Another exception to the physical meeting requirement is if there is some type of extreme hardship preventing the parties from complying with the physical meeting requirement. Some examples of extreme hardships include political conditions preventing travel to the fiancé’s home country, issues preventing the prospective k1 visa beneficiary from leaving their home country and traveling to the U.S., financial difficulties, or medical issues that have affected either parties’ ability to travel. If you plan to rely on this exception, you should be prepared to provide evidence proving the basis of your extreme hardship.

 

 

4. K1 Visa Process

 

Getting a K1 fiancé visa is a multi-step process. Here is a quick outline of the process followed by a more detailed explanation:

 

  • Satisfy K1 Visa Requirements
  • S. Citizen Petitioner Files Form 1-129f
  • File Form DS-160
  • K1 Visa Interview
  • Enter the U.S. on K1 Visa (Inspection at Port of Entry)
  • Marriage
  • Adjustment of Status
  • Adjustment of Status Interview

 

Satisfy K1 visa requirements

 

The first step in the K1 visa process is to make sure you satisfy the K1 visa requirements. Two requirements that you should pay particular attention to are the listed below:

 

  • End to prior marriages: You and your fiancé must be legally eligible for marriage, or in other words if you or your fiancé(e) had been married before, your previous marriage must be officially terminated.

 

  • Physical Meeting: Within two years of filing the Form I-129f, you and your fiancé must have met in person at least once. If you cannot satisfy this requirement, make sure that you fall in to one of the exceptions described above.

 

U.S. Citizen Petitioner Files Form I-129f

 

The next step in the K1 visa process is for the U.S. citizen petitioner to file the Form I-129F with USCIS. The I-129F, or the “Petition for Alien Fiancé(e)”, is the first form that is filed with the United States Citizen and Immigration Services (USCIS).

 

The Form I-129f is filed along with several evidentiary documents including proof that you intend to marry your fiancé within 90 days of your arrival into the U.S. and proof that you have met your fiancé within the last two years of filing.

 

Essentially, the Form I-12fF proves that you satisfy the K1 visa requirements.

 

File Form DS-160

 

After the U.S. citizen petitioner files the Form I-129f, USCIS will review the form for approval. Once USCIS approves the Form I-129F, the next step is for the K1 visa beneficiary to file a Form DS-160 with the Department of State. The DS-160 is the Application for Non-Immigrant Visa.

 

K1 Visa Interview

 

The next step is for the K1 visa beneficiary to attend a K1 visa interview at a U.S. consulate or embassy in their home country.

 

At the interview, you must bring all required forms and documents and answer various questions concerning yourself, your U.S. citizen fiancé, and your relationship with your U.S. citizen fiancé.  For more information on what forms and documents you must bring and the types of questions you will have to answer at your interview, see below.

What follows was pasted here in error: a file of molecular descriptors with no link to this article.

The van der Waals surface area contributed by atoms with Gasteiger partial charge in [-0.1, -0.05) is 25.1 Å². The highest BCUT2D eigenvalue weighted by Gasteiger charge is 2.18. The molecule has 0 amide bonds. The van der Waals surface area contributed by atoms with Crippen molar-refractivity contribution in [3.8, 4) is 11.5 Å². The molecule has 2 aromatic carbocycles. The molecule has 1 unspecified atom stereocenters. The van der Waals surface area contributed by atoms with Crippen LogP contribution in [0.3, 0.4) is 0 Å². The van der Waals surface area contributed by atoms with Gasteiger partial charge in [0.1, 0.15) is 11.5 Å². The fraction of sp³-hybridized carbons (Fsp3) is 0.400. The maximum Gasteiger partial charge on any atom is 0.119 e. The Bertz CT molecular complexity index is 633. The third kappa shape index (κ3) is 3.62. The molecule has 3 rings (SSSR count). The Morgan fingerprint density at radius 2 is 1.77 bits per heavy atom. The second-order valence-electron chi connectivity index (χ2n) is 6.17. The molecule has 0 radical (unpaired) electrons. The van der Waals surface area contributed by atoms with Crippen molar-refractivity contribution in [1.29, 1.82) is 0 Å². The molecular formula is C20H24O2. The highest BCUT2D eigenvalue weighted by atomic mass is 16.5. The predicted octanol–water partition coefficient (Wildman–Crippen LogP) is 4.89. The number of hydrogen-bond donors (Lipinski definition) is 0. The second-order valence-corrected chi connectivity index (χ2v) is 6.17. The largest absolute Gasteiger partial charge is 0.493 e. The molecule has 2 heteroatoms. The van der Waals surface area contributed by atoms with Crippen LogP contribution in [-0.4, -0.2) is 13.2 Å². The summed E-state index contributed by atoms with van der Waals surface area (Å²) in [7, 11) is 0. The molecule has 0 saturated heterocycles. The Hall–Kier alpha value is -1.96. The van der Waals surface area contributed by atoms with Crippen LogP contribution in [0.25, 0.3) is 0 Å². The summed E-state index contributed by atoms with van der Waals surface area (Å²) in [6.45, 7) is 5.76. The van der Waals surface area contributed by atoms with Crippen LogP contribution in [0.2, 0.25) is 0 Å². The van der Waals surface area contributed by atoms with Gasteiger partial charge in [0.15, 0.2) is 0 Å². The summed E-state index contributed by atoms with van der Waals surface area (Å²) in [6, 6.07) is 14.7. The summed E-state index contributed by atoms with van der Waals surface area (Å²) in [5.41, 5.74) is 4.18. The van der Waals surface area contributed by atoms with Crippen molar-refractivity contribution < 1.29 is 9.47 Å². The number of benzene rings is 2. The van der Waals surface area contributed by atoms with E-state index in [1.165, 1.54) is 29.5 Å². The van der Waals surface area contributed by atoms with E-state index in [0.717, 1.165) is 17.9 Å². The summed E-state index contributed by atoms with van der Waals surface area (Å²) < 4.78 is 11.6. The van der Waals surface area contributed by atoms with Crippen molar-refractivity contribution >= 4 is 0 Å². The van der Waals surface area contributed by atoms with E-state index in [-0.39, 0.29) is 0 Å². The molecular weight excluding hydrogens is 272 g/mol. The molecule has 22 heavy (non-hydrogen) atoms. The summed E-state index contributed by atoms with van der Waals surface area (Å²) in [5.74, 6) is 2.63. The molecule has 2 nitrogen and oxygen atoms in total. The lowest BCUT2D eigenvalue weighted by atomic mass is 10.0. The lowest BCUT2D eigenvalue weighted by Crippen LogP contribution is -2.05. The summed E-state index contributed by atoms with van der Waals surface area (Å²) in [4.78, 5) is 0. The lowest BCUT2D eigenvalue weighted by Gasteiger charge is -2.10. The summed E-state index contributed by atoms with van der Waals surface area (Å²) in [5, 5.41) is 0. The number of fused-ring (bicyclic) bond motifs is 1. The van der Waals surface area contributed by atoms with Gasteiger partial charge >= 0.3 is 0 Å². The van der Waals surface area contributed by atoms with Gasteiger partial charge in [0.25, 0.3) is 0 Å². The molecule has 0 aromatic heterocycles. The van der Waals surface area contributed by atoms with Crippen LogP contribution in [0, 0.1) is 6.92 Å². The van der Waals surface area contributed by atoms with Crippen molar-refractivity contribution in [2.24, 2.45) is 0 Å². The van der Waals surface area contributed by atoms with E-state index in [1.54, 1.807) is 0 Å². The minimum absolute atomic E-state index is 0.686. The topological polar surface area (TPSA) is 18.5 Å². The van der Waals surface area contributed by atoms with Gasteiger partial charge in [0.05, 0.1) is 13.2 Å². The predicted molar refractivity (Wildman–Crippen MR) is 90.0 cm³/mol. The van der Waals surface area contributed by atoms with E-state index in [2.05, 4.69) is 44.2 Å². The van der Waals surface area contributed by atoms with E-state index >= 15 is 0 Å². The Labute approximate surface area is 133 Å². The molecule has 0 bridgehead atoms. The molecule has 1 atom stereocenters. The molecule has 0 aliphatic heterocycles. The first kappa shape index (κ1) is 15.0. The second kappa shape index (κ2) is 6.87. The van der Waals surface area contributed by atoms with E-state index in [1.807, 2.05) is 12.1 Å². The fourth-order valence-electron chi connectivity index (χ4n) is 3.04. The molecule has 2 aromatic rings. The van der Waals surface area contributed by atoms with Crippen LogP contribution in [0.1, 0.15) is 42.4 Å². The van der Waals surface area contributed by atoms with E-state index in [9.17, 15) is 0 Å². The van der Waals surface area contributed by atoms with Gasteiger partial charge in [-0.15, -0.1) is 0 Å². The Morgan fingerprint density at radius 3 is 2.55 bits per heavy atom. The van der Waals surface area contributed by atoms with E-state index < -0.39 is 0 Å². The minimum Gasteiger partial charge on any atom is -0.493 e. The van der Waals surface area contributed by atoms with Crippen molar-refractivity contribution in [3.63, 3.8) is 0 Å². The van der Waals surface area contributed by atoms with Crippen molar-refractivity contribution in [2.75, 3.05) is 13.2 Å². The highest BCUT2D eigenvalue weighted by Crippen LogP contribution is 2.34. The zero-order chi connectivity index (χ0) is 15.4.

Enter the U.S. on K1 Visa (Inspection at Port of Entry)

 

After you successfully complete your K1 visa interview, you should receive a valid K1 visa to seek entry to the U.S. Once you receive your K1 visa, the next step is to seek entry to the United States. At the Port of Entry (POE) you will likely be questioned by Customs and Border Protection regarding the purpose of your entry to the United States.

 

Marriage

 

After you have been admitted to the U.S. with your K1 visa, the next step is to marry your U.S. citizen fiancé. You must marry your U.S. citizen fiancé within 90 days of your arrival into the U.S.

 

Adjustment of Status

 

Assuming you and your U.S. citizen fiancé got married within 90 days of your entry to the U.S. the next step is to apply for an adjustment of status. An adjustment of status is the process of going from non-immigrant status to permanent resident status (green card). To do this, you are required to file a Form I-485 with USCIS. The Form I-485 is “Application to Register Permanent residence or Adjust Status.” The adjustment of status process is handled entirely in the U.S.

 

Here are Some of the Requirements for doing an Adjustment of Status:

 

  • You must have entered the United States legally

 

  • You are physically present in the United States at the time the Form I-485 is filed

 

  • You cannot be inadmissible for immigration. There are 10 categories of reasons why someone may be inadmissible to the United States (based on criminal convictions, health-related issues, etc.). You cannot fall within any of these categories.

 

  • Adjustment of Status Interview

 

Several months after applying for your adjustment of status (Form I-485), you may be required to attend an adjustment of status interview. At the adjustment of status interview, a USCIS officer in charge of your case will ask various questions to determine whether your marriage is bona-fide and not just entered into for immigration benefits.

 

 

5. K1 Visa Processing Time

 

The overall time it will take for your K1 visa to process will depend on many factors, including current USICS processing times as well as how busy the consulate or embassy is that will be handling your K1 visa interview. To check current USCIS processing times you may check the USCIS case process time resource. You may also email me directly at Michael@AshooriLaw.com.

 

 

6. What are the Documents Required to get a K1 Visa?

 

There are many documents that you may need to include with your petition for a K1 visa. The required documents will vary depending on your particular situation and the evidence that you have available.

 

If you will be submitting documents that are written in a foreign language, you should include certified English translations of these documents.

 

Below is a general list of some of the documents that may be required at the Form I-129f stage. Please keep in mind that this is a general list. You should review your case with an experienced immigration lawyer prior to determining the specific documents that you should include with your petition.